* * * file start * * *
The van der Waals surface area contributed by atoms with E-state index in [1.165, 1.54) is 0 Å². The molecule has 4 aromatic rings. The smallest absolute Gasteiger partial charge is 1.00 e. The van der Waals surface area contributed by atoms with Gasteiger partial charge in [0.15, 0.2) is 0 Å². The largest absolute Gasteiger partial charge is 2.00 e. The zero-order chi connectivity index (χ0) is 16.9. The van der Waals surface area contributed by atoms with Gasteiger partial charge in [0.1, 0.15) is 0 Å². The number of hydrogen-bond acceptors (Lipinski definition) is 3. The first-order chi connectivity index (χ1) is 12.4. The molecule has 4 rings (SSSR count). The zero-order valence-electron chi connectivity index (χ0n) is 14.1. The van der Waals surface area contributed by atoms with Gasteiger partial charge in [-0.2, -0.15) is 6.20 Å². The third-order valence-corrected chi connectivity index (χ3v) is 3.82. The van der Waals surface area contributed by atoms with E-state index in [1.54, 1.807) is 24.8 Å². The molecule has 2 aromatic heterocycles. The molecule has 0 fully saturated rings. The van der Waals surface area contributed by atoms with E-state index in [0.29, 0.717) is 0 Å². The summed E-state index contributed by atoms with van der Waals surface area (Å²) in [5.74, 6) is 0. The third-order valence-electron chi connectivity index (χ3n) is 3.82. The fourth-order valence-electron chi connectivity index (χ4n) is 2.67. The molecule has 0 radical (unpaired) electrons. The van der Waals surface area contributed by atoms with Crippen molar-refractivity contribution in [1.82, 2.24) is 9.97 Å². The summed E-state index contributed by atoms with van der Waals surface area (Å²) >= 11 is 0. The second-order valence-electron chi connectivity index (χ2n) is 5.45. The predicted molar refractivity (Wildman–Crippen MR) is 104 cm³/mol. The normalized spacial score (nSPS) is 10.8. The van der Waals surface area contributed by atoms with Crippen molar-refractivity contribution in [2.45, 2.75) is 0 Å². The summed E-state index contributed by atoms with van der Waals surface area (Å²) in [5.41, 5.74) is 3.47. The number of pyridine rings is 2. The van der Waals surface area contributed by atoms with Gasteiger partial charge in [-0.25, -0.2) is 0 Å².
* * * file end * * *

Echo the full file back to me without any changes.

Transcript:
The van der Waals surface area contributed by atoms with E-state index in [1.165, 1.54) is 0 Å². The molecule has 4 aromatic rings. The smallest absolute Gasteiger partial charge is 1.00 e. The van der Waals surface area contributed by atoms with Gasteiger partial charge in [0.15, 0.2) is 0 Å². The largest absolute Gasteiger partial charge is 2.00 e. The zero-order chi connectivity index (χ0) is 16.9. The van der Waals surface area contributed by atoms with Gasteiger partial charge in [0.1, 0.15) is 0 Å². The number of hydrogen-bond acceptors (Lipinski definition) is 3. The first-order chi connectivity index (χ1) is 12.4. The molecule has 4 rings (SSSR count). The zero-order valence-electron chi connectivity index (χ0n) is 14.1. The van der Waals surface area contributed by atoms with Gasteiger partial charge in [-0.2, -0.15) is 6.20 Å². The third-order valence-corrected chi connectivity index (χ3v) is 3.82. The van der Waals surface area contributed by atoms with E-state index in [1.54, 1.807) is 24.8 Å². The molecule has 2 aromatic heterocycles. The molecule has 0 fully saturated rings. The van der Waals surface area contributed by atoms with E-state index in [0.29, 0.717) is 0 Å². The summed E-state index contributed by atoms with van der Waals surface area (Å²) in [5.74, 6) is 0. The third-order valence-electron chi connectivity index (χ3n) is 3.82. The fourth-order valence-electron chi connectivity index (χ4n) is 2.67. The molecule has 0 radical (unpaired) electrons. The van der Waals surface area contributed by atoms with Crippen molar-refractivity contribution in [1.82, 2.24) is 9.97 Å². The summed E-state index contributed by atoms with van der Waals surface area (Å²) >= 11 is 0. The second-order valence-electron chi connectivity index (χ2n) is 5.45. The predicted molar refractivity (Wildman–Crippen MR) is 104 cm³/mol. The normalized spacial score (nSPS) is 10.8. The van der Waals surface area contributed by atoms with Crippen molar-refractivity contribution in [2.45, 2.75) is 0 Å². The summed E-state index contributed by atoms with van der Waals surface area (Å²) in [5.41, 5.74) is 3.47. The number of pyridine rings is 2. The van der Waals surface area contributed by atoms with Gasteiger partial charge in [-0.25, -0.2) is 0 Å².